# Using Ptolemy's Theorem to find length

In $\triangle ABC$ we have $AB=7, AC=8, BC=9$. Point $D$ is the midpoint of the arc $BC$ of the circumcircle of $\triangle ABC$. Compute $\displaystyle\frac{AD}{BD}$, $BD$, and $CD$.

This is what I have so far but I am unsure if what I have is correct:

Since arc$BD$ = arc$CD$, $BD=CD=x$.

Using Ptolemy's Theorem in $ABDC$ we obtain $AB \cdot CD + AC \cdot BD = BC \cdot AD$. So $7 \cdot x + 8 \cdot x = 9 \cdot AD$ and $15x=9AD$.

Since $x=BD=CD$, $15BD = 9AD$ and $\displaystyle\frac{AD}{BD} = \frac{15}{9} = \frac{5}{3}$.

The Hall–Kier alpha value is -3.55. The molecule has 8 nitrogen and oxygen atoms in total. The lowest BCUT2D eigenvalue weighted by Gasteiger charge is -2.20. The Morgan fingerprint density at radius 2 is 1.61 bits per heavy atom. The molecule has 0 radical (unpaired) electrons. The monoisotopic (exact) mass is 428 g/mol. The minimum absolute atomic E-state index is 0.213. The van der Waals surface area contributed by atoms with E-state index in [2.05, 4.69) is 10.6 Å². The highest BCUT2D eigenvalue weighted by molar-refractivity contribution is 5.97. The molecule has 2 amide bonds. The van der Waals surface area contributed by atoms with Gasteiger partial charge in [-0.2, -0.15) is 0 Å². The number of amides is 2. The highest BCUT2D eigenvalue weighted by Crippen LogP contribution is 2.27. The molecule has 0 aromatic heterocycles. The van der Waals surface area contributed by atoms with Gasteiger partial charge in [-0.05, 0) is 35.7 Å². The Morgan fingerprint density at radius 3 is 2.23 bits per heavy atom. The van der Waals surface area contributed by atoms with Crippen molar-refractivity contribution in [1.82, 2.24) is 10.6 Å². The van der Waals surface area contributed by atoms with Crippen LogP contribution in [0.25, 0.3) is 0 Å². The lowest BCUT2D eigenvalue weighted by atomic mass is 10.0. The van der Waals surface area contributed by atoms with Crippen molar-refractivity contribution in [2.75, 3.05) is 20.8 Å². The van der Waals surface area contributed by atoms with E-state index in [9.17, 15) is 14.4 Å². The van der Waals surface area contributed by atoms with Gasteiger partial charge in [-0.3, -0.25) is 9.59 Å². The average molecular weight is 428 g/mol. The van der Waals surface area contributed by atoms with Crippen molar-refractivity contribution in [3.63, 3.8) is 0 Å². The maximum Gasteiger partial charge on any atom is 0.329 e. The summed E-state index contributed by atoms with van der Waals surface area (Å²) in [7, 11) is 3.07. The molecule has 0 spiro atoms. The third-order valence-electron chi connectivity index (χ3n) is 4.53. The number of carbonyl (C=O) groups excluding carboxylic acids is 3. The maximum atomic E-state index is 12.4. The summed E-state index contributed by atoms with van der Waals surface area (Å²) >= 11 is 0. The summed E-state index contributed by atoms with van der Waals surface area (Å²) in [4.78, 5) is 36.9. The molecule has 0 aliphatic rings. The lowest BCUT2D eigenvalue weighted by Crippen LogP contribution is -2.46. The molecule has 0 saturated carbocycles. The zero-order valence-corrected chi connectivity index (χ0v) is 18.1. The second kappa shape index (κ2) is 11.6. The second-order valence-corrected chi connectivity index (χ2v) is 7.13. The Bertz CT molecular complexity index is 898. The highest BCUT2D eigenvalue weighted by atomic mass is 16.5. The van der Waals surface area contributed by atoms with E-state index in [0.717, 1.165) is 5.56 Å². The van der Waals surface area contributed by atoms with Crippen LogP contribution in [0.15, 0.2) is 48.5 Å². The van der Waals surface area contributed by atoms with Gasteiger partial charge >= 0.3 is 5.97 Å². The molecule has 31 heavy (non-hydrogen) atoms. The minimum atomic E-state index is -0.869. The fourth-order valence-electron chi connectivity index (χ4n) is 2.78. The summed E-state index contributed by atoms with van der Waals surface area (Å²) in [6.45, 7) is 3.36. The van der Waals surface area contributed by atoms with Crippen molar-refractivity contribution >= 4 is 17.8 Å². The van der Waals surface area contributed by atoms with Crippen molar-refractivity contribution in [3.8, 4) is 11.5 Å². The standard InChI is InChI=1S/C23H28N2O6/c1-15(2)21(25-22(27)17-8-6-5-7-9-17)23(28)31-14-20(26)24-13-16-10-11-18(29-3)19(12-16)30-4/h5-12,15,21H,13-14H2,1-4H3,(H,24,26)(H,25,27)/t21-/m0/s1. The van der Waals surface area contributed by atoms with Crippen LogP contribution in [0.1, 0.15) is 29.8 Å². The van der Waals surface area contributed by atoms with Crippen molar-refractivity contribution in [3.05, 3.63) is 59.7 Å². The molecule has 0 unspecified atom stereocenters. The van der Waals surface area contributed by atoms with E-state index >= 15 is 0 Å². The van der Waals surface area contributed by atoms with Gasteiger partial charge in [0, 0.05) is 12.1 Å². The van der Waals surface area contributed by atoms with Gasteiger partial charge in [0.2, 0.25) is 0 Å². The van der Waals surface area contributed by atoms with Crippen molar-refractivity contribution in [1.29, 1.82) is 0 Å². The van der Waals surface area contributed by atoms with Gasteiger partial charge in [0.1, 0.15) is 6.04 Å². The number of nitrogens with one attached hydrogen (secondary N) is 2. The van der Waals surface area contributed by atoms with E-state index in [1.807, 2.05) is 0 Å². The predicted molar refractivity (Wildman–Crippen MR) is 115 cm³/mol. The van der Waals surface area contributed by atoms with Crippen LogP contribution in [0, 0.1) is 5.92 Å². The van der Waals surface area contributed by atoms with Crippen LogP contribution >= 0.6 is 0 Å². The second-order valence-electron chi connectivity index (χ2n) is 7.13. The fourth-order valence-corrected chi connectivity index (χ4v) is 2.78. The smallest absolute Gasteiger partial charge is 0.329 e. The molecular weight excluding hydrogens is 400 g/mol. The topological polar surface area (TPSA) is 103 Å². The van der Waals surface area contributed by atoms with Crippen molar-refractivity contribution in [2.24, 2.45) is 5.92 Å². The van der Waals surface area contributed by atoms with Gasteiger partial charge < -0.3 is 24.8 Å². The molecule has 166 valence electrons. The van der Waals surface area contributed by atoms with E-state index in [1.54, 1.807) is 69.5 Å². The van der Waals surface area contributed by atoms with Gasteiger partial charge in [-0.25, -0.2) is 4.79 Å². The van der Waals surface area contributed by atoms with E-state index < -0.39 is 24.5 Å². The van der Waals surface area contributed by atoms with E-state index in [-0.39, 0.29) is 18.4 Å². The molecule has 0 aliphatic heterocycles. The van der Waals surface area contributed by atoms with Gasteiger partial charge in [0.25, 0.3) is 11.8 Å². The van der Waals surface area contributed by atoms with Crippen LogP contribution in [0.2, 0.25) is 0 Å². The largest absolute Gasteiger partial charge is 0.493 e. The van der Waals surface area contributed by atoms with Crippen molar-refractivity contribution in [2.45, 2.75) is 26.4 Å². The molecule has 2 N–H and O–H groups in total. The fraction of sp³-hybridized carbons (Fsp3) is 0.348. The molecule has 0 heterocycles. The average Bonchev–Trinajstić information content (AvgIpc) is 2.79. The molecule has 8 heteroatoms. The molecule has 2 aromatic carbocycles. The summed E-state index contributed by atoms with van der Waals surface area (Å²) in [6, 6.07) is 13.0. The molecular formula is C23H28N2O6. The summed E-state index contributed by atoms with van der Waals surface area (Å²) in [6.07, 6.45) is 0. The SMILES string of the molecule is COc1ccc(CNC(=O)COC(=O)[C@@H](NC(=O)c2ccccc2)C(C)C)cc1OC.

So this would mean that $BD=CD=3$.

• I do not follow: you seem to assume $AD=5$, but clearly $AD$ has to be at least $7$. Commented Apr 18, 2017 at 17:48

$AD$ is the angle bisector of $\widehat{BAC}$, hence if we call $X$ the intersection of $AD$ and $BC$, we have $BX=\frac{7}{15}\cdot 9$ and $CX=\frac{8}{15}\cdot 9$ by the bisector theorem. By Stewart's theorem the length of $AX$ is given by $$AX^2 = \frac{7\cdot 8}{(7+8)^2}((7+8)^2-9^2)$$ hence $AX=\frac{8}{5}\sqrt{14}$ and since $AX\cdot XD=BX\cdot XC$ we have $XD=\frac{9}{10}\sqrt{14}$, from which $AD=\frac{5}{2}\sqrt{14}$. By Ptolemy's theorem it follows that $15\cdot BD = AD\cdot BC = \frac{45}{2}\sqrt{14}$, hence $$BD=CD=\frac{3}{2}\sqrt{14},\qquad \frac{AD}{BD}=\frac{5}{3}.$$